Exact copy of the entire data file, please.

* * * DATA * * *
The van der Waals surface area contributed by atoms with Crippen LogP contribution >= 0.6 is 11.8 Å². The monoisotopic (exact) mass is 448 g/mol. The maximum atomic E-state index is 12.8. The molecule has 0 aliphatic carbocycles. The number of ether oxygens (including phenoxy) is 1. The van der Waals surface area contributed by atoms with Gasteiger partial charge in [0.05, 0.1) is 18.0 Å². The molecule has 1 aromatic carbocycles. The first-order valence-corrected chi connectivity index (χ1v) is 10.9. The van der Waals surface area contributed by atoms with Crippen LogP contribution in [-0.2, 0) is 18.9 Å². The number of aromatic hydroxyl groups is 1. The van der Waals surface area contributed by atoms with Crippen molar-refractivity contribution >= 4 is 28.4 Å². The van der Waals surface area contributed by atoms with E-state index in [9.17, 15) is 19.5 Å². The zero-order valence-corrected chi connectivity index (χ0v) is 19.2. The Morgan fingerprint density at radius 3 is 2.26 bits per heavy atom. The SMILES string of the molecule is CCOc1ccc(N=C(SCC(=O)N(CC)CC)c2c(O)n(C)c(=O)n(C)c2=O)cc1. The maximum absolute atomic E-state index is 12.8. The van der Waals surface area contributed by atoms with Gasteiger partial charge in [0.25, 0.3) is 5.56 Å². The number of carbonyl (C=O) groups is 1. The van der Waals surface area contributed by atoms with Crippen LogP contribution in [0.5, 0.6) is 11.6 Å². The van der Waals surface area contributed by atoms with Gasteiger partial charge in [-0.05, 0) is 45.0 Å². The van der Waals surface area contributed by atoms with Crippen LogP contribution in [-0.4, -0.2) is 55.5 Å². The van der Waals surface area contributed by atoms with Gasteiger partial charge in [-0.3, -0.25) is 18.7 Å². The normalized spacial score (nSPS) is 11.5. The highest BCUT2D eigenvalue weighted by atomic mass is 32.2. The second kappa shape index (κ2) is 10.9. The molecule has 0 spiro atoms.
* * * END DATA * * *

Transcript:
The van der Waals surface area contributed by atoms with Crippen LogP contribution >= 0.6 is 11.8 Å². The monoisotopic (exact) mass is 448 g/mol. The maximum atomic E-state index is 12.8. The molecule has 0 aliphatic carbocycles. The number of ether oxygens (including phenoxy) is 1. The van der Waals surface area contributed by atoms with Gasteiger partial charge in [0.05, 0.1) is 18.0 Å². The molecule has 1 aromatic carbocycles. The first-order valence-corrected chi connectivity index (χ1v) is 10.9. The van der Waals surface area contributed by atoms with Crippen LogP contribution in [-0.2, 0) is 18.9 Å². The number of aromatic hydroxyl groups is 1. The van der Waals surface area contributed by atoms with Crippen molar-refractivity contribution >= 4 is 28.4 Å². The van der Waals surface area contributed by atoms with E-state index in [9.17, 15) is 19.5 Å². The zero-order valence-corrected chi connectivity index (χ0v) is 19.2. The Morgan fingerprint density at radius 3 is 2.26 bits per heavy atom. The SMILES string of the molecule is CCOc1ccc(N=C(SCC(=O)N(CC)CC)c2c(O)n(C)c(=O)n(C)c2=O)cc1. The maximum absolute atomic E-state index is 12.8. The van der Waals surface area contributed by atoms with Gasteiger partial charge in [0.25, 0.3) is 5.56 Å². The number of carbonyl (C=O) groups is 1. The van der Waals surface area contributed by atoms with Crippen LogP contribution in [0.5, 0.6) is 11.6 Å². The van der Waals surface area contributed by atoms with Gasteiger partial charge in [-0.05, 0) is 45.0 Å². The van der Waals surface area contributed by atoms with Crippen LogP contribution in [-0.4, -0.2) is 55.5 Å². The van der Waals surface area contributed by atoms with Gasteiger partial charge in [-0.3, -0.25) is 18.7 Å². The normalized spacial score (nSPS) is 11.5. The highest BCUT2D eigenvalue weighted by atomic mass is 32.2. The second kappa shape index (κ2) is 10.9. The molecule has 0 spiro atoms.